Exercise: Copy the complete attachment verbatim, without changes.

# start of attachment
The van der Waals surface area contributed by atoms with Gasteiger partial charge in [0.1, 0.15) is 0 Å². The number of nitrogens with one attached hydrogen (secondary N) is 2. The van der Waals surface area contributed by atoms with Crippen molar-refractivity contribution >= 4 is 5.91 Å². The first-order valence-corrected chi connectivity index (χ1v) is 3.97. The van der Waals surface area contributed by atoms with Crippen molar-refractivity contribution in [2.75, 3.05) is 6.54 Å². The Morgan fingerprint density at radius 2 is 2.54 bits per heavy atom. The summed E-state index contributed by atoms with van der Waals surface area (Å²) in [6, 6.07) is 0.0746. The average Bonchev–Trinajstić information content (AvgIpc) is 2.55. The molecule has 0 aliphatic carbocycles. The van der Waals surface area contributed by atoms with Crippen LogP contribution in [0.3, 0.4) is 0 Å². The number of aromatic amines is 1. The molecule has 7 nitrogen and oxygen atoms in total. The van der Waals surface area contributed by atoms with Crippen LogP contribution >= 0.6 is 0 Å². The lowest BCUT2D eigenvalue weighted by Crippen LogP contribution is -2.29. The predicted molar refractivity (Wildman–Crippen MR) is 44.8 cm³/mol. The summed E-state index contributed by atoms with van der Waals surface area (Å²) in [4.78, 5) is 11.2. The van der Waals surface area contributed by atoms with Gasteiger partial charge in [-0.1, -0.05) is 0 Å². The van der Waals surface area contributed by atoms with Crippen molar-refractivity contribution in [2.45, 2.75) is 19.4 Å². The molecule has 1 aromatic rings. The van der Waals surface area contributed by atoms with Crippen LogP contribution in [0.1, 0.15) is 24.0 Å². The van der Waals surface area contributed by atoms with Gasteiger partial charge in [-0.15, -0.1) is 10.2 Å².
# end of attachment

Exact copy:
The van der Waals surface area contributed by atoms with Gasteiger partial charge in [0.1, 0.15) is 0 Å². The number of nitrogens with one attached hydrogen (secondary N) is 2. The van der Waals surface area contributed by atoms with Crippen molar-refractivity contribution >= 4 is 5.91 Å². The first-order valence-corrected chi connectivity index (χ1v) is 3.97. The van der Waals surface area contributed by atoms with Crippen molar-refractivity contribution in [2.75, 3.05) is 6.54 Å². The Morgan fingerprint density at radius 2 is 2.54 bits per heavy atom. The summed E-state index contributed by atoms with van der Waals surface area (Å²) in [6, 6.07) is 0.0746. The average Bonchev–Trinajstić information content (AvgIpc) is 2.55. The molecule has 0 aliphatic carbocycles. The van der Waals surface area contributed by atoms with Crippen LogP contribution in [0.3, 0.4) is 0 Å². The number of aromatic amines is 1. The molecule has 7 nitrogen and oxygen atoms in total. The van der Waals surface area contributed by atoms with Crippen LogP contribution >= 0.6 is 0 Å². The lowest BCUT2D eigenvalue weighted by Crippen LogP contribution is -2.29. The predicted molar refractivity (Wildman–Crippen MR) is 44.8 cm³/mol. The summed E-state index contributed by atoms with van der Waals surface area (Å²) in [4.78, 5) is 11.2. The van der Waals surface area contributed by atoms with Gasteiger partial charge in [-0.1, -0.05) is 0 Å². The van der Waals surface area contributed by atoms with Crippen molar-refractivity contribution in [2.45, 2.75) is 19.4 Å². The molecule has 1 aromatic rings. The van der Waals surface area contributed by atoms with Crippen LogP contribution in [0.1, 0.15) is 24.0 Å². The van der Waals surface area contributed by atoms with Gasteiger partial charge in [-0.15, -0.1) is 10.2 Å².